This post was written by Keith Dawson for UBM Tech’s community Web site All LED Lighting, sponsored by Philips Lumileds. It is archived here for informational purposes only because the All LED Lighting site may go dark at any time. This material is Copyright 2013-2015 by UBM Americas.


Rambus Using Patents in a New Way

Rambus, long regarded as a non-practicing "patent troll," is now making LED lamps using patents it acquired.

"Patent troll" is the derogatory term for what is more formally called a non-practicing entity, or NPE -- a company that holds rights to one or more patents, but does not have any intention of making tangible products or services based on the patents. Instead, an NPE makes its money by forcing companies that are offering products and services to license the patents, under pain of getting sued for infringement. ("Patent troll" is a term sufficiently loaded that in 2008 a judge forbade the plaintiffs from using it in open court, for fear of prejudicing the jury, in a patent lawsuit brought by Rambus.)

NPEs often choose to bring suit in the Eastern District of Texas, where they have found judges and juries to be most sympathetic to their business methods, and most hostile to large defendant companies from outside of Texas (or outside the US). Some NPEs have gone so far as to open offices in Texas near the courtroom.

Under current patent law, NPEs are perfectly legal.

A couple of months ago we took a look across the intellectual property landscape in the SSL field. The picture is one of relative calm, with many of the big battles, and the cross-licensing settlements, in the past. But there is some evidence that NPEs are buying up SSL patents with an eye towards extracting revenue from companies that make LED-based products, by licensing or by lawsuit.

Change of direction
This story is a little different. It concerns a relatively new entrant to the SSL scene, Rambus, that arrived here by putting into practice some acquired patents, after a decade-long record as an aggressive NPE in other technology fields. Writing in HotHardware, John Hruska noted that Rambus has "a well-deserved reputation not as a patent troll, but as the patent troll" (emphasis in the original).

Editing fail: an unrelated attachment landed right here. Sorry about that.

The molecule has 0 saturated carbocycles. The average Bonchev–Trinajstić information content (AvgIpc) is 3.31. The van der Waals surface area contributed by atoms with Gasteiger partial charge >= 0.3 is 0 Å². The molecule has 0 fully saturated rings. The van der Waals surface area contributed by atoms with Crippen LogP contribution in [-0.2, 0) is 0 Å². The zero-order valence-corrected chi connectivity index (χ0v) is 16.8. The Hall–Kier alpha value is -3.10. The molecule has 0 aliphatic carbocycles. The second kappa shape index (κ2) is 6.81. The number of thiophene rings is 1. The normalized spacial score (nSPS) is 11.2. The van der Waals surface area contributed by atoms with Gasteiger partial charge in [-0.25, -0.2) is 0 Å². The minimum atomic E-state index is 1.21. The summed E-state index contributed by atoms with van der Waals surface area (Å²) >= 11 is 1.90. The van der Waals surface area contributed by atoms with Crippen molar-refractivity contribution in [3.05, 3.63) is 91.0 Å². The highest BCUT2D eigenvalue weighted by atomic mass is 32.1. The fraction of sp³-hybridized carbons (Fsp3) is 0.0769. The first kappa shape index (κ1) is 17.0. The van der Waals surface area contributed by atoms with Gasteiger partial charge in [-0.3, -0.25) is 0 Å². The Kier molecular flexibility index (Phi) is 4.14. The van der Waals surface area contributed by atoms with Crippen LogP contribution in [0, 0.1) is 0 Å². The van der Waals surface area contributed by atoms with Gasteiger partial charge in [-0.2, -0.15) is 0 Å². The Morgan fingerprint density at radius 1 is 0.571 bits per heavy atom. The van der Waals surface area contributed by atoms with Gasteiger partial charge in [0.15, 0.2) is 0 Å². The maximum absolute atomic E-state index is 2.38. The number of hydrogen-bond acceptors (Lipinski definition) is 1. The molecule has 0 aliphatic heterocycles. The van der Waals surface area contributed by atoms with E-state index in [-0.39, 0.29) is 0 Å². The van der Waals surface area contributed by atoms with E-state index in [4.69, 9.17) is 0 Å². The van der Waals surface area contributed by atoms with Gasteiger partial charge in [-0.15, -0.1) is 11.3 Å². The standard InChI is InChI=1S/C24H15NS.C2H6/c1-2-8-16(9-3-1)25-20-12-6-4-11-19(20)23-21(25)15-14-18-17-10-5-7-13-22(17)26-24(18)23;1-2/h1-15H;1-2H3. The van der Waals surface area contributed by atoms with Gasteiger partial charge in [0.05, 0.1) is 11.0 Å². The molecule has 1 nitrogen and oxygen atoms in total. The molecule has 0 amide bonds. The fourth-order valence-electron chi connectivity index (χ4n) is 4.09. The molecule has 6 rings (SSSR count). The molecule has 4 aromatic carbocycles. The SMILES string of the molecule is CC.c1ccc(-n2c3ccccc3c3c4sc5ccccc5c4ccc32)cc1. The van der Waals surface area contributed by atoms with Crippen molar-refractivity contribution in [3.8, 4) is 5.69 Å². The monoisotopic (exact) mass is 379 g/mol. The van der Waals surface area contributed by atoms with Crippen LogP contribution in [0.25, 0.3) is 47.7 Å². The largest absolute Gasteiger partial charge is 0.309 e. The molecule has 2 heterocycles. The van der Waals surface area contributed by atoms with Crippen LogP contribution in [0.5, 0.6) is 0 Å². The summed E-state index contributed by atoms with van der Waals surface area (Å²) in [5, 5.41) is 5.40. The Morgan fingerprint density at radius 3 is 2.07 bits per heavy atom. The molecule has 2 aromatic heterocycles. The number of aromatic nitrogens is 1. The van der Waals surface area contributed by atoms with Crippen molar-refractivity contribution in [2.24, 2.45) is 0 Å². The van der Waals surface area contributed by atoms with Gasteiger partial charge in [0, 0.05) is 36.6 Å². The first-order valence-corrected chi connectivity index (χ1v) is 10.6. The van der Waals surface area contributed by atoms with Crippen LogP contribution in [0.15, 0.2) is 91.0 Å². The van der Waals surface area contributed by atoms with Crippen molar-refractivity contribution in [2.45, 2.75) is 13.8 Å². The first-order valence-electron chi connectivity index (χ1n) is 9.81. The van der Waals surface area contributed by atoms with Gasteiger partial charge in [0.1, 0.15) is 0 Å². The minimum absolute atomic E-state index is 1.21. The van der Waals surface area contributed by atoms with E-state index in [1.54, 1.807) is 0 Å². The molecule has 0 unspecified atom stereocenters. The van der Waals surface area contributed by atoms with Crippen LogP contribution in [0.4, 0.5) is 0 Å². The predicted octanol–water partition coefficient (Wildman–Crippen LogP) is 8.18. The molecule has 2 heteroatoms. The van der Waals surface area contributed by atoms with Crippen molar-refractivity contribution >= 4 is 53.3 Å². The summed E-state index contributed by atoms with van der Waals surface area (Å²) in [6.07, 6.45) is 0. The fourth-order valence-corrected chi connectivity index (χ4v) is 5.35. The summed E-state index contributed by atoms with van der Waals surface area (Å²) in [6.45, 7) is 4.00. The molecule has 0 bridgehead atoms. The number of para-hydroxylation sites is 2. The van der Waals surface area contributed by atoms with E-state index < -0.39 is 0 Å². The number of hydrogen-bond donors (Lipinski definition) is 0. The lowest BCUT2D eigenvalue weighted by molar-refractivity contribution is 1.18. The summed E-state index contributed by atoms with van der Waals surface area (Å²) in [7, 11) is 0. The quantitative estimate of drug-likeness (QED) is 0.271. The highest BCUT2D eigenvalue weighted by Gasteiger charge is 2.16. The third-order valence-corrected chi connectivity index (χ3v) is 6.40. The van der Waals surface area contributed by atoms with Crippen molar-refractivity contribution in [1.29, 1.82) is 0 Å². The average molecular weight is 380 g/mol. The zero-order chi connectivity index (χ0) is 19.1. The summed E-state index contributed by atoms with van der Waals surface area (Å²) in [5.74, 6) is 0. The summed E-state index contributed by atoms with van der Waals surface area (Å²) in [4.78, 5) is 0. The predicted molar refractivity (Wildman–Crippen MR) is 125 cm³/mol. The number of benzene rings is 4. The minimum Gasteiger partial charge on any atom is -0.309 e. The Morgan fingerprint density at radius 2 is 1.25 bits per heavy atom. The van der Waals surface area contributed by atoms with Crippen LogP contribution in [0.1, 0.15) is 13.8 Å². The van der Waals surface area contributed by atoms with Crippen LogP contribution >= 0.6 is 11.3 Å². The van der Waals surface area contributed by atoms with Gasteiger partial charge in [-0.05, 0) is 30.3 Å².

Rambus more or less had to find another way to make money after three of the patents it was counting on for revenue were ruled invalid in 2011 and 2012, as HotHardware reported at the time.

The shape of Rambus's entry into the LED lighting business began to emerge after it acquired a portfolio of patents from Global Lighting Technologies in 2009, some of them describing light-guide technologies. Cooper Lighting and GE Lighting licensed those patents for use in planar LED lighting products.

Meanwhile, Rambus was figuring out how to use the light-guide technology on its own in the consumer incandescent replacement market. The company showed a prototype LED A19 replacement lamp at the Consumer Electronics Show in January, but said at the time it would look to partners to distribute it. At this point the company's consumer offerings span the popular bulb types: A19, BR30, and PAR30. (ExtremeTech reports that Rambus has not announced prices for these lamps.) And the company made waves in June when it announced technology for manually adjusting the color temperature of the BR30 and PAR30 lamps, by means of a rotating ring and remote phosphors.

It is too early to say whether or not Rambus will be a significant player in LED lighting. But I for one am encouraged to see the company reach to make use of its intellectual property in a way that benefits the SSL market as a whole, not simply to milk the IP for quick profits.

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